The USU Extension fact sheet, Landscaping for Seasonal Color, includes some of the more commonly sold plants and trees and their approximate bloom times, along with plants that offer variety to the landscape in the form of texture and seasonal leaf color.

As always, it is important to remember that Mother Nature is consistently in charge. Weather variations and other climatic changes can influence bloom time and color intensity.

By: JayDee Gunnell, USU Extension regional horticulturist jaydee.gunnell@usu.edu

 Sheriden Hansen, USU Extension assistant professor, Davis County, sheriden.hansen@usu.edu




Financial Health by Decades

By: Amanda Christensen, USU Extension associate professor, Amanda.christensen@usu.edu

The Consumer Financial Protection Bureau, combined with a review of research and consultation with leading experts, found that financial well-being includes the following four elements:

  1. Having control over day-to-day, month-to-month finances.
  2. Having the capacity to absorb a financial shock.
  3. Being on track to meet your financial goals.
  4. Having the financial freedom to make the choices that allow you to enjoy life.

Another way to think about it is that financial well-being is the feeling of having financial security and financial freedom of choice, both in the present and when considering the future.

So – what does financial health look like at each age? Timing will vary from person to person, but below are suggested financial milestones to achieve at each decade of life. This is not an all-inclusive list, but provides a foundation of things to consider. Milestones achieved at earlier ages, such as a good credit score and an adequate emergency fund, should continue into the following years.

  • Age 10: Learn to add and subtract, sell a service or good for money (i.e. lemonade, car washing, cookies, babysitting, cleaning, etc.). Save up for something you really want, use money to buy a gift for someone or donate to a charity.
  • Age 10-20: Work at a job for money, have checking/savings accounts, establish a Roth IRA, decide the type of lifestyle you’d like to live, what salary you’ll need for that lifestyle, and what career/job you’ll need to support that. Build credit with a credit card that has a low borrowing limit and use it regularly, but pay it off monthly.
  • Age 20: Learn to invest, budget, track income and expenses, regularly contribute to a Roth IRA and build credit. Make on-time debt payments, stay below 30% of your allotted credit amount on credit cards, save for emergencies, have $1,000 in anemergency fund, save for 3 months’ worth of expenses in a separate savings account and obtain adequate insurance.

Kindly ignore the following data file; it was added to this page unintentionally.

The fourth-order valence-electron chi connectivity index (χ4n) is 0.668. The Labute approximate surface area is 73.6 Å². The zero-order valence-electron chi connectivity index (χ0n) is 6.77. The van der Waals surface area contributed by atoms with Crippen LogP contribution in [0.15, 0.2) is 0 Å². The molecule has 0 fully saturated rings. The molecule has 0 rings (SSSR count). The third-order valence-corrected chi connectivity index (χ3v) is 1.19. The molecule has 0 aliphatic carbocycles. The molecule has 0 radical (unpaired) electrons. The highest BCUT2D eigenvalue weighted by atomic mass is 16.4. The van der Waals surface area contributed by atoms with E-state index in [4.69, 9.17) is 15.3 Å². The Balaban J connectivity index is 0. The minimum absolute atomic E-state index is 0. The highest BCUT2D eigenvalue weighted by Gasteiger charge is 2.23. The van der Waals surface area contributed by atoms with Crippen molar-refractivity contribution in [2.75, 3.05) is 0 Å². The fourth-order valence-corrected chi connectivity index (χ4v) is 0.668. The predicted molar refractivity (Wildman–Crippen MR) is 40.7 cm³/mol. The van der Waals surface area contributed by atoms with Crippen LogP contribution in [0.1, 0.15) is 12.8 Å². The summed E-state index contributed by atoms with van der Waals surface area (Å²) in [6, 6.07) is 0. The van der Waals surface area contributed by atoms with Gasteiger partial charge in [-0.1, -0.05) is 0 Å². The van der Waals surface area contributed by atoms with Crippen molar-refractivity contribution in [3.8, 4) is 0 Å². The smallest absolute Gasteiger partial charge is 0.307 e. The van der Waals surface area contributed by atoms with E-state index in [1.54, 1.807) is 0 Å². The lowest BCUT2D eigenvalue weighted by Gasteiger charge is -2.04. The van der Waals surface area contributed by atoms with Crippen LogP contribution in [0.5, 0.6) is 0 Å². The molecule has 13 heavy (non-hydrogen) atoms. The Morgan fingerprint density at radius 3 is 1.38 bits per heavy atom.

• Age 30: Achieve financial independence from parents, including independent living arrangements and no “subsidies” to pay expenses such as insurance premiums and cell phone bills. Have student loan debt completely repaid or close to repayment, have a year’s worth of salary (1x) saved for retirement, and establish a good credit history with a credit score in the mid-700s or higher. Become a regular at saving/investing, have at least 3 months’ worth of income set aside for emergencies, have educational credentials such as certifications and graduate/professional degrees earned or near completion, and have current estate planning documents and life insurance to protect dependents or co-signers, if applicable.
  • Age 40: Have three times annual salary (3x) saved for retirement, saving at least 15% of gross income, establish a college savings for children, if applicable, and increase investing expertise and diversification of investment portfolio assets. Increase human capital, including job skills and knowledge to remain employable and earn promotions/raises.
  • Age 50: Have six times annual salary (6x) saved for retirement; make catch-up retirement savings plan contributions, increase knowledge about the specifics of Social Security, Medicare and employer retirement benefits, increase knowledge of aging parents’ finances and communication about caregiving-related issues. Use financial advisers, as needed, as net worth increases and finances become more complex.
  • Age 60: Have eight times annual salary (8x) saved for retirement, have mortgage paid off, home equity loan, and credit card debt paid off prior to retirement. Use catch-up retirement strategies, if needed, such as downsizing, moving, working longer and selling assets, learning new skills and/or making other preparations to transition to a “second act” job or volunteer role.

Questions to ask yourself: Am I on track with the suggested financial milestones at each decade? What would it take to get on track with my current decade? For more information about financial milestones by decades, visit https://www.reuters.com/article/us-column-stern-advice-idUSBRE97R0VV20130828. For more real-life money smarts, visit www.utahmoneymoms.com. Join the conversation on Facebook and Instagram @utahmoneymoms.